Book and Article Reviews: Fulgentius
Fulgence. Virgile dévoilé. Translated (into French), presented and annotated by Étienne Wolff; postface by Françoise Graziani. Villeneuve d’Ascq: Presses Universitaires du Septentrion, 2009.
This bilingual (Latin-French) edition of Fulgentius’ Expositio Virgilianae continentiae secundum philosophos moralis [The Explanation of the Content of Virgil According to Moral Philosophy] inaugurates a collection of mythographic texts launched by Presses Universitaires du Septentrion.
Étienne Wolff’s introduction provides an up-to-date summary of the little that is known about the late 5th- or early 6th-century author of Expositio Virgilianae continentiae, also known as Fulgentius Planciadus, probably not identifiable, as Wolff argues, with the bishop of Ruspe, saint Fulgentius. A brief survey is given of Fulgentius’ other works, Mitologiae, Expositio sermonum antiquorum, the lipogrammatic De aetatibus mundi et hominis, and the apocryphal Super Thebaidem, which, although it imitates Expositio Virgilianae continentiae, is probably a 12th-century production, thus illustrating Fulgentius’ enduring influence. Indeed, Fulgentius’ posterity reaches to the fourteenth century, well beyond the 12th-century Commentary on the first six books of Virgil’s Aeneid by Bernardus Silvestris; Boccaccio and Coluccio Salutati exhibit direct knowledge of Expositio Virgilianae continentiae as well as of the three books of Fulgentius’ Mitologiae. In the 16th and early 17th centuries, ongoing interest for Fulgentius’ allegorical reading of the Aeneid is demonstrated by Commelin’s Heidelberg edition (1589) and its re-edition in 1599, together with Fulgentius’ Mitologiae, Hyginus’ Fabulae, Firmicus Maternus’ De errore profanarum religionum and Albricus’ De deorum imaginibus. Sebastianus Nivellus’ Paris edition of Virgil’s works (1600) incorporates Fulgentius’ Expositio, which does not disappear from the Geneva reprints of 1610, 1620 and 1636.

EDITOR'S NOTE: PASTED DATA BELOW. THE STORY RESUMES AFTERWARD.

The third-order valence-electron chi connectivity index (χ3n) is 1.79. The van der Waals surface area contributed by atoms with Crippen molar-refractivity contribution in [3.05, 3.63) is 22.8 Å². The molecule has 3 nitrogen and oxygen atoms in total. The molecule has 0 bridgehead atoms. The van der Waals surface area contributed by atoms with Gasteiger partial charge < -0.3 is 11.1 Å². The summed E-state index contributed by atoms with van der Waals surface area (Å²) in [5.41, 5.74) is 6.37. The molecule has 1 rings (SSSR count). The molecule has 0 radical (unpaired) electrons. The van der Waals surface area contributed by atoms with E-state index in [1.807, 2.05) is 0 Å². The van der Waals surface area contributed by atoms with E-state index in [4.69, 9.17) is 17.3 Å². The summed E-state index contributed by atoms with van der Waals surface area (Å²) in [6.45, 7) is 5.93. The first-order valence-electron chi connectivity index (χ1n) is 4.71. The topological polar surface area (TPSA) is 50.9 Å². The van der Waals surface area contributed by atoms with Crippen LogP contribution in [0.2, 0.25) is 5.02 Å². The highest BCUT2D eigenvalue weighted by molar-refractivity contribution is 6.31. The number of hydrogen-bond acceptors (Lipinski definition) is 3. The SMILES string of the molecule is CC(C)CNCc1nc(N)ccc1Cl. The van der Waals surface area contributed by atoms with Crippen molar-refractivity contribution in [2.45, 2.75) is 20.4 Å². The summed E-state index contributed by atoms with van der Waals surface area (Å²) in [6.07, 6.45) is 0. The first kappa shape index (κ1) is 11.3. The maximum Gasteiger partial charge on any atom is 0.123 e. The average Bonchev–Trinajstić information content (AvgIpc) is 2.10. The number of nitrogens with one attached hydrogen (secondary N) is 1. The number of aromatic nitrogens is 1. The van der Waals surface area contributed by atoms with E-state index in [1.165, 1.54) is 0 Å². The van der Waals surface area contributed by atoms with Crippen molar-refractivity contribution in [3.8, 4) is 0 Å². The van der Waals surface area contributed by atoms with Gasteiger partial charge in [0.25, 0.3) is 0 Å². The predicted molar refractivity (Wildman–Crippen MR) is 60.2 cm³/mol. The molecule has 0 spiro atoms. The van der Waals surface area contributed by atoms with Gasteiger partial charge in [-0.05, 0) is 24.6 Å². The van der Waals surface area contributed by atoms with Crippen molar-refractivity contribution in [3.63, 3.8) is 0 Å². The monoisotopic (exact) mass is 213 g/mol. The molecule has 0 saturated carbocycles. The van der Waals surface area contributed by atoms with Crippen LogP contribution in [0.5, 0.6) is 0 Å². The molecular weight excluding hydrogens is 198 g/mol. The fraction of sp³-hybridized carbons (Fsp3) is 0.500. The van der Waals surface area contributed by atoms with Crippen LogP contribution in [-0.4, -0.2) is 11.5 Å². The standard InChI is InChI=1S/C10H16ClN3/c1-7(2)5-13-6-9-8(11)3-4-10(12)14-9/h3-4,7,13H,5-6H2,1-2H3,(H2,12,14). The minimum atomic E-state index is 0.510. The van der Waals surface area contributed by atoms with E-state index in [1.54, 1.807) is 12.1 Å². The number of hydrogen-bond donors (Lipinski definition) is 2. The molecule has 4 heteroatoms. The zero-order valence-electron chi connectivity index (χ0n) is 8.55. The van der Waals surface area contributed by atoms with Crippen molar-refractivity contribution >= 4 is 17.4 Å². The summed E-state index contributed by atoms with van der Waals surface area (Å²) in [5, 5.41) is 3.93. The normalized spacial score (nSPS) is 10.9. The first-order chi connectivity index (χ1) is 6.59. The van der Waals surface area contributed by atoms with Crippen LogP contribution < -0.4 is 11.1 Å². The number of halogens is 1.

The significance of Fulgentius’ ingenious allegorical reading of the Aeneid as a representation of human life and its etymology-based exegetical method are sharply brought into focus by the editors’ astute choice of providing several related texts, presented by Françoise Graziani: an edition of Pseudo-Fulgentius’ Super Thebaiden, excerpts of Isodore of Seville’s Etymologies (I, 29 on etymology, VIII, 7 on poets, VIII, 11 on the gods of the Gentiles), excerpts from the preface of Bernard Silvestris’ Commentary on Martianus Capella’s De Nuptiis and from Boccaccio’s Esposizioni sopra la Comedia di Dante, in which Boccaccio goes on expounding his conception of the origins and functions of poetry, in the prolongation of his earlier analyses in Books XIV and XV of the Genealogia.
The theory of the integumentum, or involucrum, the veil of fiction under which the poet hides deep truth like a kernel to be discovered in a rough shell, places classical mythology at the heart of the crossroads where poetry, science, and philosophy meet. The multiple, non exclusive meanings of allegoresis pave the way for polysemy as a poetical tool.
Thus, Fulgentius’ importance as distant forefather of Renaissance poetics cannot be underestimated. Shakespeare’s dramatic and poetic practice often defines itself in relation to mythographic thought — whether it follows, distorts or distanciates itself from its tenets. In A Midsummer Night’s Dream, Helena’s allegorization of Cupid (I.i.234-41), beyond poets like Marullo, Enea Silvio Piccolomini, Girolamo Angeriano, Thomas Watson, and beyond most Renaissance mythographers, reaches back to Isidore’s seminal interpretations (VIII, xi, 80). Similarly, Fulgentius’ association between Ixion’s torture and the vicissitudes of the wheel of Fortune in Mitologiae (II, xiv) starts an interpretative trend which ultimately blossoms out in King Lear’s vision of himself as “bound upon a wheel of fire” (King Lear, IV.vi.38-41).
How to cite
Fulgence. Virgile dévoilé. Translated (into French), presented and annotated by Étienne Wolff; postface by Françoise Graziani. Villeneuve d’Ascq: Presses Universitaires du Septentrion, 2009. Reviewed by Yves Peyré. 2009. In A Dictionary of Shakespeare's Classical Mythology (2009-), ed. Yves Peyré.
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